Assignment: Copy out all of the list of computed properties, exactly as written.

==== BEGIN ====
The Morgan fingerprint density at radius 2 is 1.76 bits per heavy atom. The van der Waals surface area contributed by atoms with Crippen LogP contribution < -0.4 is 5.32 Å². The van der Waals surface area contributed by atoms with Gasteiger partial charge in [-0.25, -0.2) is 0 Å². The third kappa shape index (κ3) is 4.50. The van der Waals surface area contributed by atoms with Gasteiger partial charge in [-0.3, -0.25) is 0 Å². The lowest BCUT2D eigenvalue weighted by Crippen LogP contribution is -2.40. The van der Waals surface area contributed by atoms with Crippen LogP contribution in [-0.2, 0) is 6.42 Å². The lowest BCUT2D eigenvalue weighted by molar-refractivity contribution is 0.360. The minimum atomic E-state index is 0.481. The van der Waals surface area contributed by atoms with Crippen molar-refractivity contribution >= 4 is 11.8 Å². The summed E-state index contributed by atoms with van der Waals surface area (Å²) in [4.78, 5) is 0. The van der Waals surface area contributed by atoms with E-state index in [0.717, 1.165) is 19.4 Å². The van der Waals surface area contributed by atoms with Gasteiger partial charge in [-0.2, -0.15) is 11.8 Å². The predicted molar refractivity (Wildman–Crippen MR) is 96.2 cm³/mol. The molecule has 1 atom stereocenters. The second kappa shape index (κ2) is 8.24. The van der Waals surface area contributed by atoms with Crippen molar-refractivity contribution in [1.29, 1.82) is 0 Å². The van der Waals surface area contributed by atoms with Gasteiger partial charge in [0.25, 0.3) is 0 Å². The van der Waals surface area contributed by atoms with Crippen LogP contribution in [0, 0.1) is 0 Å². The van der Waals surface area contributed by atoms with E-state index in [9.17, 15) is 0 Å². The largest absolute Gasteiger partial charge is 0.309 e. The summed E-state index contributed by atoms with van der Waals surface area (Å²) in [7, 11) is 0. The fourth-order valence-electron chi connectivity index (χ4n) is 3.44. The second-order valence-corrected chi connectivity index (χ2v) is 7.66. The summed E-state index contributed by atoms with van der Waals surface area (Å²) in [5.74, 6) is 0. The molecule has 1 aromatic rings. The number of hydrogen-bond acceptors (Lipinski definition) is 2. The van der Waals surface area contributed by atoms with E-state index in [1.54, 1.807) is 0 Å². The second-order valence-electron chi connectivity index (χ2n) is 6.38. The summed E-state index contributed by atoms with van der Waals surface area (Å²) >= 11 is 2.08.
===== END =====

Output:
The Morgan fingerprint density at radius 2 is 1.76 bits per heavy atom. The van der Waals surface area contributed by atoms with Crippen LogP contribution < -0.4 is 5.32 Å². The van der Waals surface area contributed by atoms with Gasteiger partial charge in [-0.25, -0.2) is 0 Å². The third kappa shape index (κ3) is 4.50. The van der Waals surface area contributed by atoms with Gasteiger partial charge in [-0.3, -0.25) is 0 Å². The lowest BCUT2D eigenvalue weighted by Crippen LogP contribution is -2.40. The van der Waals surface area contributed by atoms with Crippen LogP contribution in [-0.2, 0) is 6.42 Å². The lowest BCUT2D eigenvalue weighted by molar-refractivity contribution is 0.360. The minimum atomic E-state index is 0.481. The van der Waals surface area contributed by atoms with Crippen molar-refractivity contribution >= 4 is 11.8 Å². The summed E-state index contributed by atoms with van der Waals surface area (Å²) in [4.78, 5) is 0. The van der Waals surface area contributed by atoms with E-state index in [0.717, 1.165) is 19.4 Å². The van der Waals surface area contributed by atoms with Gasteiger partial charge in [-0.2, -0.15) is 11.8 Å². The predicted molar refractivity (Wildman–Crippen MR) is 96.2 cm³/mol. The molecule has 1 atom stereocenters. The second kappa shape index (κ2) is 8.24. The van der Waals surface area contributed by atoms with Crippen molar-refractivity contribution in [1.29, 1.82) is 0 Å². The van der Waals surface area contributed by atoms with Gasteiger partial charge in [0.25, 0.3) is 0 Å². The van der Waals surface area contributed by atoms with Crippen LogP contribution in [0, 0.1) is 0 Å². The van der Waals surface area contributed by atoms with E-state index in [9.17, 15) is 0 Å². The largest absolute Gasteiger partial charge is 0.309 e. The summed E-state index contributed by atoms with van der Waals surface area (Å²) in [7, 11) is 0. The fourth-order valence-electron chi connectivity index (χ4n) is 3.44. The second-order valence-corrected chi connectivity index (χ2v) is 7.66. The summed E-state index contributed by atoms with van der Waals surface area (Å²) in [5.74, 6) is 0. The molecule has 1 aromatic rings. The number of hydrogen-bond acceptors (Lipinski definition) is 2. The van der Waals surface area contributed by atoms with E-state index in [1.54, 1.807) is 0 Å². The second-order valence-electron chi connectivity index (χ2n) is 6.38. The summed E-state index contributed by atoms with van der Waals surface area (Å²) >= 11 is 2.08.